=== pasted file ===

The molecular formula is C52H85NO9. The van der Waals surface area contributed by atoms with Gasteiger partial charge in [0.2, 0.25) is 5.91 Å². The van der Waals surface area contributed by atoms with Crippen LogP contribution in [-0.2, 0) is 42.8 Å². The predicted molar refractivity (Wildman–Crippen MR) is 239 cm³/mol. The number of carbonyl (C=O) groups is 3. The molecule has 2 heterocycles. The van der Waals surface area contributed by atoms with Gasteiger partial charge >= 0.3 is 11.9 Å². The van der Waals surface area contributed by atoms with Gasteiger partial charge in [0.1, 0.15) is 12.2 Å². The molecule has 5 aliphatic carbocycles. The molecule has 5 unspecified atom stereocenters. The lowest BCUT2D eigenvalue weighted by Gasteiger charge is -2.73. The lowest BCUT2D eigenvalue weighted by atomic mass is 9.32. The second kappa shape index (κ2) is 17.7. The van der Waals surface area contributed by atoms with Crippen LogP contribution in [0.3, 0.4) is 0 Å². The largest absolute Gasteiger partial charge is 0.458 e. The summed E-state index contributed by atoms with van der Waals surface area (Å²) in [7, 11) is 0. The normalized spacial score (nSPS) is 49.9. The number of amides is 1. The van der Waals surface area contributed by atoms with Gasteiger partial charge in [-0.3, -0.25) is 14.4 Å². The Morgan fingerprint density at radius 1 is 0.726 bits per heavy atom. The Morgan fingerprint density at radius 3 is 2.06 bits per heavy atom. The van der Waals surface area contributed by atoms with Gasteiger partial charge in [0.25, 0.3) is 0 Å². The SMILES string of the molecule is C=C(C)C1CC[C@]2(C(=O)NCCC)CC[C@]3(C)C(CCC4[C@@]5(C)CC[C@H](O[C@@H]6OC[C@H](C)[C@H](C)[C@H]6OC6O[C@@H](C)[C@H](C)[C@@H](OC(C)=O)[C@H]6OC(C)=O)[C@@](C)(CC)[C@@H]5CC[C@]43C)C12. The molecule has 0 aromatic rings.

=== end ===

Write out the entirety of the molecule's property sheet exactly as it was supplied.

The molecular formula is C52H85NO9. The van der Waals surface area contributed by atoms with Gasteiger partial charge in [0.2, 0.25) is 5.91 Å². The van der Waals surface area contributed by atoms with Crippen LogP contribution in [-0.2, 0) is 42.8 Å². The predicted molar refractivity (Wildman–Crippen MR) is 239 cm³/mol. The number of carbonyl (C=O) groups is 3. The molecule has 2 heterocycles. The van der Waals surface area contributed by atoms with Gasteiger partial charge >= 0.3 is 11.9 Å². The van der Waals surface area contributed by atoms with Gasteiger partial charge in [0.1, 0.15) is 12.2 Å². The molecule has 5 aliphatic carbocycles. The molecule has 5 unspecified atom stereocenters. The lowest BCUT2D eigenvalue weighted by Gasteiger charge is -2.73. The lowest BCUT2D eigenvalue weighted by atomic mass is 9.32. The second kappa shape index (κ2) is 17.7. The van der Waals surface area contributed by atoms with Crippen LogP contribution in [0.3, 0.4) is 0 Å². The largest absolute Gasteiger partial charge is 0.458 e. The summed E-state index contributed by atoms with van der Waals surface area (Å²) in [7, 11) is 0. The normalized spacial score (nSPS) is 49.9. The number of amides is 1. The van der Waals surface area contributed by atoms with Gasteiger partial charge in [-0.3, -0.25) is 14.4 Å². The Morgan fingerprint density at radius 1 is 0.726 bits per heavy atom. The Morgan fingerprint density at radius 3 is 2.06 bits per heavy atom. The van der Waals surface area contributed by atoms with Gasteiger partial charge in [0.25, 0.3) is 0 Å². The SMILES string of the molecule is C=C(C)C1CC[C@]2(C(=O)NCCC)CC[C@]3(C)C(CCC4[C@@]5(C)CC[C@H](O[C@@H]6OC[C@H](C)[C@H](C)[C@H]6OC6O[C@@H](C)[C@H](C)[C@@H](OC(C)=O)[C@H]6OC(C)=O)[C@@](C)(CC)[C@@H]5CC[C@]43C)C12. The molecule has 0 aromatic rings.